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Postwar Era Brought Racers Into Mail-Order World

Postwar Era Brought Racers Into Mail-Order World
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By John Gunnell

The world of racing changed after World War II and one of the big new trends was the selling of speed equipment nationwide via the U.S. mail. The Bell Auto Parts Catalog was one of the first mail-order catalogs of its kind.

Bell began in 1923 when George Wight opened a salvage yard in Bell, Calif., southeast of Los Angeles. Five years later, he started a shop that and sold speed equipment for Ford Model Ts and other cars. Bell sold Miller, Winfield and Edelbrock parts. Crane Gartz—the founder of Cragar—had the rights to a Model A overhead-valve cylinder head. Wight bought the design and improved it.

Wight died in 1943 and Roy Richter, a successful racing driver and creator of the Richter Streamliner, bought Bell from Wight’s widow in 1945. A year later he launched his first mail-order catalog. Richter called the 36-page book  “Racing’s dependable source of supply.”  Enthusiasts who wanted parts were asked to pay with postal or express money orders and were expected to pay cash with orders or cash on delivery. Shipping charges were the customer’s responsibility. Air freight or air express shipping was extra.

Page 2 of the catalog showed Paul Schiefer’s racing roadster that hit 148.02 mph at the Southern California Timing Assoc. dry lakes speed trials in 1948. Its Merc engine had Edelbrock heads and a Harmans and Collins cam. Right below this was Edelbrock’s Super Manifold. It sold for $43.75, but you had to add $6.50 for a Ford install kit or a dollar more for a Mercury install kit.

Illustrations of a variety of Edelbrock heads for Fords were surrounded by charts and graphs showing compression ratios and power curves. Then came the Offenhauser heads section, led off by a pictures of Fran Hernandez’s ’32 Ford coupe that clocked 122.04 mph at El Mirage in Russetta Timing Assoc. competition. Hernandez’s heads, manifold and ignition lead plate came from Offenhauser and were teamed with a Winfield cam and Kurten ignition system.

The catalog listed Weiand manifolds and heads made for Fords, Mercurys and Studebakers and Navarro, Meyers and Cyclone heads for FoMoCo V-8s, but there were other choices on other pages, such as Knudsen’s go-fast goodies for the Ford six and Tattersfield dual intake manifolds for inline Chevrolets, Chryslers and De Sotos. Promoting Harman and Collins cams for Ford and Mercury V-8s, Ford sixes, Chevy stovebolts and Lincolns, Mopars and Studebakers was the fastest car that had ever run at a SCTA meet up to that time-the Burke/Francisco streamliner that Wally Parks drove to 153 mph in 1948. It had a Harman and Collins camshaft teamed with Edelbrock heads and manifold.

Winfield offered speed parts for the Ford V8-60 engine that found its way into many oval track racers. These included semi-, three-quarter-, full- and super-race cams. Winfield also sold special Ford/Mercury V-8 valve springs, adjustable tappets for the Ford six, V8-60 valve spacers and adjustable cam gears.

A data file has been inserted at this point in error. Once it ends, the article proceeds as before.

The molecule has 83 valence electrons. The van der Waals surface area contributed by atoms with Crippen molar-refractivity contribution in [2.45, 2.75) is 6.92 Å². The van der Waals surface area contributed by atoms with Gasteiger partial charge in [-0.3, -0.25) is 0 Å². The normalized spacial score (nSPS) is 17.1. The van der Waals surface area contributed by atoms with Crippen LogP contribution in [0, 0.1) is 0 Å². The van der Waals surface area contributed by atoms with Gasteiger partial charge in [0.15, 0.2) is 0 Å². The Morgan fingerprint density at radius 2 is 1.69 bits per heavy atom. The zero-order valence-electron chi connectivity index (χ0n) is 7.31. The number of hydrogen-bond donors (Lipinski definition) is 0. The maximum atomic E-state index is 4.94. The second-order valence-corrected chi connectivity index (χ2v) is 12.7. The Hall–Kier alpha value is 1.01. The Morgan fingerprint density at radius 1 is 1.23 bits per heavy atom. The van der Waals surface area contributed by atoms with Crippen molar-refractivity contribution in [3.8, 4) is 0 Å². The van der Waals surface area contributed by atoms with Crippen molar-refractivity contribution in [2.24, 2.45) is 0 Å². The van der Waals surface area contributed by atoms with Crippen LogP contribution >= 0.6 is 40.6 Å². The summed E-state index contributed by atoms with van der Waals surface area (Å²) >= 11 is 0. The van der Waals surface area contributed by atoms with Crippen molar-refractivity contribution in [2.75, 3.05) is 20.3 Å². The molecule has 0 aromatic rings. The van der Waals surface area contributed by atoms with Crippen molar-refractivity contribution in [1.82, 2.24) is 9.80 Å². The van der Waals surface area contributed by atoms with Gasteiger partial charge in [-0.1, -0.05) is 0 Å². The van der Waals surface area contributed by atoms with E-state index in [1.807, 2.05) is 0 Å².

Bell Auto Parts also sold hot-sparking ignition systems from Kurten and Spaulding, rajah ignition terminals and Kong dual-coil ignitions (the latter cost $67.50). Mallory, DSM Electric and Barker offered other ignitions with prices up to a steep $133.00 for a dual mag drive type. Ignition wire looms made of chrome-plated steel tubing were available for Ford and Merc flatheads for $7.50.

An assortment of pistons included designs from J.E. and Grant, A 3/8 Mercury Stroker crank kit was $198 complete or could be purchased piece by piece. A Halibrand quick-change rear end for roadsters, big cars and midget racers was $514 with six changes. No wonder they’re rare today. Schiefer offered an aluminum flywheel for big Ford and Mercury flatheads, The catalog’s 2-color centerspread showed Bell’s own racing axles.

Gould 6-volt batteries, Champion spark plugs, and Air Maze and Hellings air cleaners were other items in Bell’s inventory, as were Douglas dual-tone mufflers and lowering blocks for 22 different cars. The catalog included legendary versions of the types of products that Speedway Motors, JEGs and Summit Racing sell today: steering wheels and linkages, brakes, steering gears, pressure pumps, headers, carburetors, instruments, water pumps, dropped front axles, racing engine hardware and, of course, the classic Bell goggles and helmets.

It would be safe to say that most items in the catalog sold for under $100. Some were only a few bucks in 1949. Shipping probably ran about 10 percent of the retail prices, a ratio that used to be the norm in the mail-order business. Today, some of the $10 items are worth hundreds and a Halibrand quick-change rear end might bring thousands. Many of the Ford V-8 heads and intakes are so collectable that they may never go on a car again, but in many cases reproductions are available. Roy Richter became a member of the SEMA Hall of Fame in 1973 and retired in 1978. He died in 1987. The Bell name survives and is probably best known to the public for manufacturing sports and racing helmets

 

Cover art depicted a racing roadster and driver wearing a Bell helmet.

 

“Offie” heads were a hot ticket item for racers and rodders in 1949.

 

A dual intake manifold for flathead 6 Chryslers and De Sotos.